GLAUCOMA AT THE EYE TEAM
Glaucoma is a condition which can affect sight, usually due to build up of pressure within the eye.
Glaucoma often affects both eyes, usually to varying degrees. One eye may develop glaucoma quicker than the other.
The eyeball contains a fluid called aqueous humour which is constantly produced by the eye, with any excess drained through tubes.
Glaucoma develops when the fluid cannot drain properly and pressure builds up, known as intraocular pressure.
This can damage the optic nerve (which connects the eye to the brain) and the nerve fibres from the retina (the light-sensitive nerve tissue that lines the back of the eye).
THERE ARE FOUR MAIN TYPES OF GLAUCOMA
Chronic Open-Angle Glaucoma
This is the most common type of glaucoma and develops very slowly.
Primary Angle-Closure Glaucoma
This is rare and can occur slowly (chronic) or may develop rapidly (acute) with a sudden, painful build-up of pressure in the eye.
This mainly occurs as a result of an eye injury or another eye condition, such as uveitis (inflammation of the middle layer of the eye)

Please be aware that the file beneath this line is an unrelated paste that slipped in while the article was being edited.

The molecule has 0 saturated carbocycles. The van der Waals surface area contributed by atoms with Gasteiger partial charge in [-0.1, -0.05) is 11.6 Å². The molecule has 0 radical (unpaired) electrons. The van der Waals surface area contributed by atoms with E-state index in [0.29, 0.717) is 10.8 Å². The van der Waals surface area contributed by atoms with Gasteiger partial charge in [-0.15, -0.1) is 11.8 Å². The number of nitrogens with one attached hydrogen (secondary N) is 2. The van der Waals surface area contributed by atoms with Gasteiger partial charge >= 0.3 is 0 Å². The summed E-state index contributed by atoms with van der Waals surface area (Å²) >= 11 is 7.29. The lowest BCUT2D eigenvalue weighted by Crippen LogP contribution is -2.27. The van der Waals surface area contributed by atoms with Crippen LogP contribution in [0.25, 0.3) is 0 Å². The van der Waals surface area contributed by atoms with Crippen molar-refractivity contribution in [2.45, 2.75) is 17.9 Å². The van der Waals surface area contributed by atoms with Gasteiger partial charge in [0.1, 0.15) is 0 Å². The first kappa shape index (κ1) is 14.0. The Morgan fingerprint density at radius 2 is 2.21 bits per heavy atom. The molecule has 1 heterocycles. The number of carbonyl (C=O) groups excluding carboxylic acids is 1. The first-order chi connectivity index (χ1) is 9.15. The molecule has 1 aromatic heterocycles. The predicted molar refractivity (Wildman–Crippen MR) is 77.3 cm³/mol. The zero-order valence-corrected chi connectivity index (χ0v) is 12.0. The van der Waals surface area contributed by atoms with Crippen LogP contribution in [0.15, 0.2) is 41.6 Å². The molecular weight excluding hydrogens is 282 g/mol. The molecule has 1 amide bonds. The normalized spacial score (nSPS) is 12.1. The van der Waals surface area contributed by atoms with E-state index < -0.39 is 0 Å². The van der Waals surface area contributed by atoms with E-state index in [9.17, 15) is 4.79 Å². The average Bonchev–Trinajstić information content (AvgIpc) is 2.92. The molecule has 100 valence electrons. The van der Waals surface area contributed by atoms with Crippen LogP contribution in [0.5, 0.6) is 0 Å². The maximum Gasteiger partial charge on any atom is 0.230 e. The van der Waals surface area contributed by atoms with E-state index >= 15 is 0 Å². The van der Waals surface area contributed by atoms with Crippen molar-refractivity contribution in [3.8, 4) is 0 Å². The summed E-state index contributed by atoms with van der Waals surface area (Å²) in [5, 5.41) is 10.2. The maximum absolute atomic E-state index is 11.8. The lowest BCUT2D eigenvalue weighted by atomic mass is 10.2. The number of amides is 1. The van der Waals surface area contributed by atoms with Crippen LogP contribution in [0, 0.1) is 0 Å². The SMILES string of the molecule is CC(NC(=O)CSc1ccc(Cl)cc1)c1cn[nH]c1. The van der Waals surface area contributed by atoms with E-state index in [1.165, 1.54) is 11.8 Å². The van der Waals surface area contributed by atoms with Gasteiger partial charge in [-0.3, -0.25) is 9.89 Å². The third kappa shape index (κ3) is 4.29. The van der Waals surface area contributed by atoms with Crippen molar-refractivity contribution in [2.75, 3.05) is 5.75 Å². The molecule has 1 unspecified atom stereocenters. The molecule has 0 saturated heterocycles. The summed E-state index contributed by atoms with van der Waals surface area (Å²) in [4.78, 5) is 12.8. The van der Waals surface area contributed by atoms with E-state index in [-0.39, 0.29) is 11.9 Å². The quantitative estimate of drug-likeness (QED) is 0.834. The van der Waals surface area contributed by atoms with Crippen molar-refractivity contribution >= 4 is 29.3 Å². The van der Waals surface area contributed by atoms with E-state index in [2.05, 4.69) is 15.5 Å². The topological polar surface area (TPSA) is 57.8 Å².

A rare but sometimes serious type of glaucoma which occurs in very young children, caused by an abnormality of the eye.
Glaucoma can be treated with eye drops, laser treatment or surgery. But early diagnosis is important because any damage to the eyes cannot be reversed. Treatment aims to control the condition and minimise future damage.
IF LEFT UNTREATED, GLAUCOMA CAN CAUSE VISUAL IMPAIRMENT. BUT IF IT IS DIAGNOSED AND TREATED EARLY ENOUGH, FURTHER DAMAGE TO VISION CAN BE PREVENTED.
There are several glaucoma tests that can be carried out by David. They are painless and quite quick. An eye pressure test and an examination of the optic disc as well as a field test are performed on those patients suspected of being at risk of glaucoma.
As Glaucoma can be hereditary you are entitled to a free NHS eye test if you are over 40 years old and have a first-degree relative (mother, father, sister or brother) with glaucoma. You may also be entitled to a free NHS eye test if an ophthalmologist thinks you are at risk of developing glaucoma.